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TURNING ON THE "LIGHTS" WITH OILS
Written by Bob Thackeray

Whenever I start painting I always put out a good supply of Burnt Umber and Phthalo Blue on my palette. I then mix the 2 together to get a dark color (not a black color). Often I will mix 2 darks, 1 towards the blue side and the other towards the brown side. To see what color you have made add a little white to a small amount of the darks and you will see an "optical gray", 1 to the blue and 1 to the brown side. A little yellow to the dark and you will see another combination of these optical grays.

As I start to paint I work with these darks and block in the dark masses that I see making sure to keep them thin but dark. As the painting process continues I find the darks that I have made very useful to tone down or dull any color that I am trying to make. Painting this way keeps the painting on the dark side. You must resist the temptation to brighten the painting until the final stages then the fun begins of "turning on the lights" as you add the highlights and detail that make the painting explode.
 
 
In the picture of Blarney Castle I used the mixed dark to under paint the shadow side of the castle as well as the trees and bushes in the shadows. The light side of the castle as well as the lighter foreground was under painted a dark mixed to the brown side and lightened slightly with a touch of white. The dark side of the castle was then scumbled over with a dark mixed to the blue side and lightened with a little white. The same technique was used for the light side with more white added.

The greens were all darkened with the mixed dark and/or brown to tone them down. The final step was to highlight the castle with a light brown and the bushes, tree and grass with pure cadmium yellow to give the effect of the morning light hitting their edges. The sky was painted with French Ultramarine at the top and Phthalo Blue and white at the bottom and the two blended together as they meet. When mixing the dark, the Phthalo Blue is much stronger than the Burnt Umber so I usually start with a mix of 1 part blue to 3 parts brown and then adjust from there.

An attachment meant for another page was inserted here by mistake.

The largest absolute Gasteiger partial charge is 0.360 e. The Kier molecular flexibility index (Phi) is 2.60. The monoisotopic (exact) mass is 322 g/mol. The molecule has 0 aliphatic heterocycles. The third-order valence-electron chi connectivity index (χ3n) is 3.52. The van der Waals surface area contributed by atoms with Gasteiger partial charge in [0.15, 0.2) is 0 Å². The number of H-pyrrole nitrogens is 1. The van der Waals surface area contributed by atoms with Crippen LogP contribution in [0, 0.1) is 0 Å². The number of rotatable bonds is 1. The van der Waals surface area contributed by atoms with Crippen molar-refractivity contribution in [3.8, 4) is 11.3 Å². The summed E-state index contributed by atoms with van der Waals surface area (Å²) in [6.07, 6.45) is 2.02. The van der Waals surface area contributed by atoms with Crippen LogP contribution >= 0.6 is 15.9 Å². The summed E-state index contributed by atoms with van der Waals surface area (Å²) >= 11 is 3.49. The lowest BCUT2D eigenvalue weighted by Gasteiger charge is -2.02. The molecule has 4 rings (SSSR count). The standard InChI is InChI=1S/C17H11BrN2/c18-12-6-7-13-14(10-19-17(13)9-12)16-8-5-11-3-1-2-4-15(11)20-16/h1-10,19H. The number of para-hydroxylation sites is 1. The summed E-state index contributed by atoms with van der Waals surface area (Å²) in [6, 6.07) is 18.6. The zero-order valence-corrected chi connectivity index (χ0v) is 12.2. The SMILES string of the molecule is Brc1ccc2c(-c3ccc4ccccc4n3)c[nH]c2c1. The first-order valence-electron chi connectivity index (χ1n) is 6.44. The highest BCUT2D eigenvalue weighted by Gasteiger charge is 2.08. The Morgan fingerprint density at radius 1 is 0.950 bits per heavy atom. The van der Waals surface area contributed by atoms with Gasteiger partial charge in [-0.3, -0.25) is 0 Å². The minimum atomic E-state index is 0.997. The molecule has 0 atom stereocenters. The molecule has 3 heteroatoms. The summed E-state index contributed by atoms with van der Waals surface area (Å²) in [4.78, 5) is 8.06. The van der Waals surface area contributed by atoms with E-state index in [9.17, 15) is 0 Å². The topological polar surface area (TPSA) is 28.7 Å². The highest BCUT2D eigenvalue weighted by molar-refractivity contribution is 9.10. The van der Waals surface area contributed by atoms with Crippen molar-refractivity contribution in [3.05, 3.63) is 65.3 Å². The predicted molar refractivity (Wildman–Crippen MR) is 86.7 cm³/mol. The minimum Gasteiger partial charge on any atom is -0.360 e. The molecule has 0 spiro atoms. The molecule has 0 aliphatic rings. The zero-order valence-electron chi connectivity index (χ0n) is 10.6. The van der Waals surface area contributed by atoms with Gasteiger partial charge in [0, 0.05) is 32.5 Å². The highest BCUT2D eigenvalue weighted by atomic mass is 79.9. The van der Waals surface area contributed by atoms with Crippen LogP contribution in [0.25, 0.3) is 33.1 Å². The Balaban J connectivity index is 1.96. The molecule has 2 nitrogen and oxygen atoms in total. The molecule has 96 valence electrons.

In the second painting "Ross Castle" the same technique was used for the castle, trees, grass and rocks. The background hills were painted with the dark mixed to the brown side and lightened with a lot of white to create a soft gray. 2 tones of this color are painted into the hills to give the illusion of distant shadows created by the undulations in the landscape.

I prefer to use this combination of blue and brown for a dark that can be adjusted with other colors to create optical grays that are alive colors compared to using black which only creates dull and dead colors.

Bob Thackeray is a member of the Ajax, Oshawa and Pine Ridge Art Associations. He has work displayed in private collections in Canada, the U.S. and Ireland.